In today’s post: the best rolls you’ve ever tasted! Learn how to make amazing homemade crescent rolls for Thanksgiving or any other time you’d like to impress everyone at the table.
Baking bread is one of those things that people think is really hard. I understand why it’s a bit intimidating, but honestly, it’s not that hard. Certainly not rocket science. I learned how to make bread in home ec in eighth grade, and if a bunch of eighth graders can do it, you can too. Plus once you show up at Thanksgiving with a tray full of these unbelievably delicious crescent rolls you’ll be famous. Seriously.
I took my favorite dinner roll recipe and made it a little bigger for times when you need more rolls (24 big rolls instead of 16) and added an extra layer of butter to make these over-the-top amazing.
I promise you that store bought rolls just cannot compare with these. I make them for Thanksgiving and anytime I want dinner to be extra special, or anytime I feel like raking in the compliments.
I’m going to walk you step-by-step through how to make these homemade crescent rolls so you can start raking in the compliments too!
How to make homemade crescent rolls
Next, watch this video to learn everything you need to know about making rolls. I explain about yeast and what kind of flour I use and how to know if you’ve kneaded the dough long enough and when it’s done rising, etc. The video is about eleven minutes long and it really does cover everything you need to know to make homemade dinner rolls.
Please note that I made this video for my original dinner roll recipe, so the amounts mentioned in the video are slightly different from the ones on the recipe card above, since today’s batch of cresent rolls is larger (24 large rolls).
The video above shows you how to shape standard round dinner rolls. The quick 1 minute video below shows the process for making crescents instead (written instructions follow):
How to shape crescent rolls:
At the end of the first rise, punch dough down and divide into 2 equal pieces. On a floured surface, roll each piece out into a 12 inch circle. Soften 6 tablespoons of butter and spread half on each circle. Use a pizza cutter to slice the circles into 12 equal slices (just like pizza). Roll up each triangle from the outside edge to form a crescent roll shape. Place all 24 rolls on a greased 11×17 inch cookie sheet with high sides (aka jelly roll pan). Allow to rise again for about 45 minutes, then bake at 350 for 15-20 minutes until middle sections of each roll are quite golden brown and edges are light golden brown. Melt remaining 2 tablespoons of butter and brush over baked rolls.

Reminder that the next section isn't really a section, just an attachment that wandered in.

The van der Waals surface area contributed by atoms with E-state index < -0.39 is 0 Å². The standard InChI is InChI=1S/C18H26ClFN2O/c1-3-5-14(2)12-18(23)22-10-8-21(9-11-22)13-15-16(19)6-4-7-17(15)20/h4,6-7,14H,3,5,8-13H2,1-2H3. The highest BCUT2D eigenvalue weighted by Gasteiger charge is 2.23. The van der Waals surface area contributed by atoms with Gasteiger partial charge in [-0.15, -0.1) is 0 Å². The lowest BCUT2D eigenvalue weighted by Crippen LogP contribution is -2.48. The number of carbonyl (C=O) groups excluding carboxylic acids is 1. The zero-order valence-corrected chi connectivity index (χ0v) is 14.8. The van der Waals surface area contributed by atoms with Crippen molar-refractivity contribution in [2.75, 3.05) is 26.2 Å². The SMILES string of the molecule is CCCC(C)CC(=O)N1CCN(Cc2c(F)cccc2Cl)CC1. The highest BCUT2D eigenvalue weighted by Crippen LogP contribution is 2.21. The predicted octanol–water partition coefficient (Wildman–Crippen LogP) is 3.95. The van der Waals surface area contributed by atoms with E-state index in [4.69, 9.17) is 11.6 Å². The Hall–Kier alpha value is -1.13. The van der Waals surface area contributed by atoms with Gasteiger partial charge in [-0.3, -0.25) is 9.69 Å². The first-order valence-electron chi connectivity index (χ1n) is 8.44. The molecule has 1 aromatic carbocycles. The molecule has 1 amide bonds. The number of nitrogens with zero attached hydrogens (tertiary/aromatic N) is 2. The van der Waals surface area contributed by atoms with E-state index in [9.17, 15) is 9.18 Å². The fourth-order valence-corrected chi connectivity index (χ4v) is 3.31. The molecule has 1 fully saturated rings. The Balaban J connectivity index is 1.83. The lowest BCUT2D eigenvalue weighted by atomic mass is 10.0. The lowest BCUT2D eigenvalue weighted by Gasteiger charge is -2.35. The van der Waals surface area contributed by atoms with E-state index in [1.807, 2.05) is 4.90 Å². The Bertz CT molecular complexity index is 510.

A couple extra notes:
- I mentioned in the video that you can mix your bread by hand if you don’t have a mixer, and I even promised to give you some tips for that. And then I didn’t (sorry!). Click here for a really good overview of how to knead bread by hand.
- You should start making rolls just over 3 hours before you want to serve them. Here’s the general time table: 15 minutes to mix and knead | 60-90 minutes first rise | 10 minutes shape | 45 minutes second rise | 15-20 minutes bake time (and those times are absolutely not set in stone – if you let it rise a little too long or not quite long enough the rolls will still turn out fine!)
- You can make the rolls ahead, up through the shaping step, and then freeze them to bake later to save time. Click here to learn how.
- This recipe is for white rolls. You can substitute up to half the flour with whole wheat flour if you’d like, but they will not be as pillowy soft. If you want to make 100% whole wheat rolls, you’ll need to find a different recipe.
- This recipe calls for 6 tablespoons of softened butter to be spread over the dough before rolling up – I actually usually use 8 tablespoons, or a full half cup. Either will work, but I’m of the “more butter is better” school of thought.
Want more bread recipes? Visit these posts: